Frequently, we hear the line “we have to learn to live with Covid.” It sounds nice. It sounds like there is a way of coexisting with the spikey bugger. But it is not realistic.
We have seen now that countries that used to be able to open up (Denmark, the UK, Sweden, even to some degree Germany) are now bracing for the combined effect of the Delta and Omicron variants. We have vaccines, and we know now that you need at least 2 regular shots and a booster, maybe a fourth shot later. Israel is researching this already – they are further into the cycle already.
But we know that this virus is apparently so complicated that even our highly advanced vaccines do not work as well after a while. What a miracle they are, how much safety they have given us so far – but they are not perfect, infections can still be transmitted despite vaccination.
This means that the virus, in its various mutations, is still spreading, infecting people, making people sick, putting some of them into hospitals, some of them into intensive care, and some of them to death. Just from pure statistics, it is clear that we can control death and hospital use only through controlling the number of infections.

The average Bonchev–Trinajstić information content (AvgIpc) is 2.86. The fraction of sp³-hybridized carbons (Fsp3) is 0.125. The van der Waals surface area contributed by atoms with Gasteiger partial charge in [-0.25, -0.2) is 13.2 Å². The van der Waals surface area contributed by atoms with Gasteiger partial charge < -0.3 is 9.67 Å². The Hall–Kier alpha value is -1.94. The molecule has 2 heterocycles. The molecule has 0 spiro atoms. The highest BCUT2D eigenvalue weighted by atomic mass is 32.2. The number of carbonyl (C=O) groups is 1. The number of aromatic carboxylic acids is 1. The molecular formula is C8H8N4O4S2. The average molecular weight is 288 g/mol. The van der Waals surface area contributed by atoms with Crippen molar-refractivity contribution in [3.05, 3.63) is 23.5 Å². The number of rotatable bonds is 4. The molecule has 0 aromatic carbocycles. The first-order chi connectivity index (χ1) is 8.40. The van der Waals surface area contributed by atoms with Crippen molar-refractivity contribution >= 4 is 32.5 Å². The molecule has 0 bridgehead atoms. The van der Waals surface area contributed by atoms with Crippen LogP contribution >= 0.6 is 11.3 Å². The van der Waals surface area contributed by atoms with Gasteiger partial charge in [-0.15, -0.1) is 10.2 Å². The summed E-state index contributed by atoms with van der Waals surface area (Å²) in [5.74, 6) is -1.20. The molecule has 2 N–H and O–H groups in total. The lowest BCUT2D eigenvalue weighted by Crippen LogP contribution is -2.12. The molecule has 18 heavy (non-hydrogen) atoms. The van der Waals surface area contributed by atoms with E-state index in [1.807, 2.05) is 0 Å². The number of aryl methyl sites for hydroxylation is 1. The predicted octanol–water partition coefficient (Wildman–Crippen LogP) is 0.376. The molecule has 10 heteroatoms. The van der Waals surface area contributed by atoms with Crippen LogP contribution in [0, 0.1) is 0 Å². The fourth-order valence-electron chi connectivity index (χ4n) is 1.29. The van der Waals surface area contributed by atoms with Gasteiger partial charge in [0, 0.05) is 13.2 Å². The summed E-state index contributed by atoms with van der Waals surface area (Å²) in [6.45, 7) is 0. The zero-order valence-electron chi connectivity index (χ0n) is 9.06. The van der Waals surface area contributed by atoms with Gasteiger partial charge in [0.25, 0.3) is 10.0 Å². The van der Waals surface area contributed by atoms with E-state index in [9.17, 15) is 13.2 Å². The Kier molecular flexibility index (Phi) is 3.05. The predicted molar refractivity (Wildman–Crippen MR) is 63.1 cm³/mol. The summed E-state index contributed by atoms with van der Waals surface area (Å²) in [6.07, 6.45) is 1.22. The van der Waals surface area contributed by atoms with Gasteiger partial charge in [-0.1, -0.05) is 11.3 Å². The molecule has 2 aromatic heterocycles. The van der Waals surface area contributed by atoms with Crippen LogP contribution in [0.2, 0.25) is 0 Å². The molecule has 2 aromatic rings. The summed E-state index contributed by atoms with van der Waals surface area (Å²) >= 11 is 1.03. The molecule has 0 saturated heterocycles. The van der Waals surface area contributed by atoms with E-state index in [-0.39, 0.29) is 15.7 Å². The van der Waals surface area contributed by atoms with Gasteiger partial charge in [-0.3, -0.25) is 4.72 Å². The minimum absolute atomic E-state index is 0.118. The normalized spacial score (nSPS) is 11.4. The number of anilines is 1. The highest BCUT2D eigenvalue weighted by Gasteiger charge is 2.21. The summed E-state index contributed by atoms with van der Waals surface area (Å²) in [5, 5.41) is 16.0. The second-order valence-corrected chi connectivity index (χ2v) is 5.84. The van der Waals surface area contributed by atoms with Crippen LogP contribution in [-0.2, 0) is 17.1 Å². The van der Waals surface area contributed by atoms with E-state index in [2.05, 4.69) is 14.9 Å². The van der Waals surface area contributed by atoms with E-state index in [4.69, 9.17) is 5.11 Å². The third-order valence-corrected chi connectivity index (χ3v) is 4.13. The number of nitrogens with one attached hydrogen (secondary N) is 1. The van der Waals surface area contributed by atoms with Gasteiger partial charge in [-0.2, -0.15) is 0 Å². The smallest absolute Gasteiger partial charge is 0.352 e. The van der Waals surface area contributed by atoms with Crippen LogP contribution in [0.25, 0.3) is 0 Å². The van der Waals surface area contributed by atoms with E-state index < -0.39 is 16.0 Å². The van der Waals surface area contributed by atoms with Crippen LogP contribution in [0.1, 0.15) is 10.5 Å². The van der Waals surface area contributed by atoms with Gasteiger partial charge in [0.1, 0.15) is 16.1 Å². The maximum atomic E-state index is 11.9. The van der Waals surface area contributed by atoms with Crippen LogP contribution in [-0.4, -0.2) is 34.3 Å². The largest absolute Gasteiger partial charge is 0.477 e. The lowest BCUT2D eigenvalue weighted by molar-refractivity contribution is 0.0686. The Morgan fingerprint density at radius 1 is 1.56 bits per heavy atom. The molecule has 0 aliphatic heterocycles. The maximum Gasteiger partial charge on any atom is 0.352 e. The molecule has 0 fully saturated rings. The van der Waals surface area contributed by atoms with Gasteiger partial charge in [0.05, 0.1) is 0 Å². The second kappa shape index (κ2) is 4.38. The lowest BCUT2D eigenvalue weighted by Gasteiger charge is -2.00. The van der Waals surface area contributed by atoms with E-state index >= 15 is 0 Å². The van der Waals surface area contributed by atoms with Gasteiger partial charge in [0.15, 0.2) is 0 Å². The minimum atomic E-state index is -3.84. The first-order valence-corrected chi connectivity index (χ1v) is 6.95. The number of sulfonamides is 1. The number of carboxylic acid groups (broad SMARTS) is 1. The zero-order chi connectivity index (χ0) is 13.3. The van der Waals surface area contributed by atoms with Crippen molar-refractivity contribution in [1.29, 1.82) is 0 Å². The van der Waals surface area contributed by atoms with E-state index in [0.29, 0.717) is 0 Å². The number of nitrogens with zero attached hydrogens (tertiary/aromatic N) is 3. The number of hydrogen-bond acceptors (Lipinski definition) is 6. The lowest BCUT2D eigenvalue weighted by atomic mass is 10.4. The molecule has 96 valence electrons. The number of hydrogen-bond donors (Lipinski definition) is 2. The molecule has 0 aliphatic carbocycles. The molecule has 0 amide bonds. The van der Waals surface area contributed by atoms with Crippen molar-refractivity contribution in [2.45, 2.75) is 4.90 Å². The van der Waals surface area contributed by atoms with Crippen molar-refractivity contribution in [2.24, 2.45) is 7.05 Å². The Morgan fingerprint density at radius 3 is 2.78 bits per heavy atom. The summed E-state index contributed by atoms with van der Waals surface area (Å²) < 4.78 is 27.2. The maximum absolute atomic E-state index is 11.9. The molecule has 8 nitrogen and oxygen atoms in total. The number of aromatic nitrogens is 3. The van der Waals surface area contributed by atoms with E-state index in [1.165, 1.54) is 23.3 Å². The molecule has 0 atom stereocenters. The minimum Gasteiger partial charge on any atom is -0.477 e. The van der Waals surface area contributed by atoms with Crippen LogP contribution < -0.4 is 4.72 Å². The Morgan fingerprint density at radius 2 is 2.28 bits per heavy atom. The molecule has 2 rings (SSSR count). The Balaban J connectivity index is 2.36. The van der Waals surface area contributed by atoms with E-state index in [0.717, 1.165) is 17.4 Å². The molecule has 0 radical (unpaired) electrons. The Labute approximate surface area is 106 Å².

Even if we control death by vaccinating, heavy hospital use still means that daily life will be severely impacted when infections are allowed to run wild. If hospitals are operating at capacity, we better make sure there are no accidents, heart attacks, other diseases and illnesses, cancer, surgeries, etc. Such things are part of life too – but if Covid stands in the way, there will not be any life.
Any hopeful delusion about “living with the virus” will end when numbers are high and translate into hospital overflow and death. And by the way, don’t doctors, nurses and hospital and healthcare staff get a break?
Get vaccinated, all over the world. Everyone. Wear your mask. Limit your contacts. Work and live from a distance if possible. We are still not through with it.
And no, I am not someone who principally enjoys being at home. I love to travel, converse with colleagues, see my students in person without fear, meet with friends and family, go dancing, go to concerts, to restaurants, see the outdoors, etc. I love life. But I love living my life as safely as possible – and I also love life for the sake of life. We should not feel like we need to sacrifice our lives and the lives of others away just some of us can pretend that things are as normal. Nothing here is normal, and declaring it to be so is sheer hubris, even lunacy.
Patience, my friends, as hard as this may be.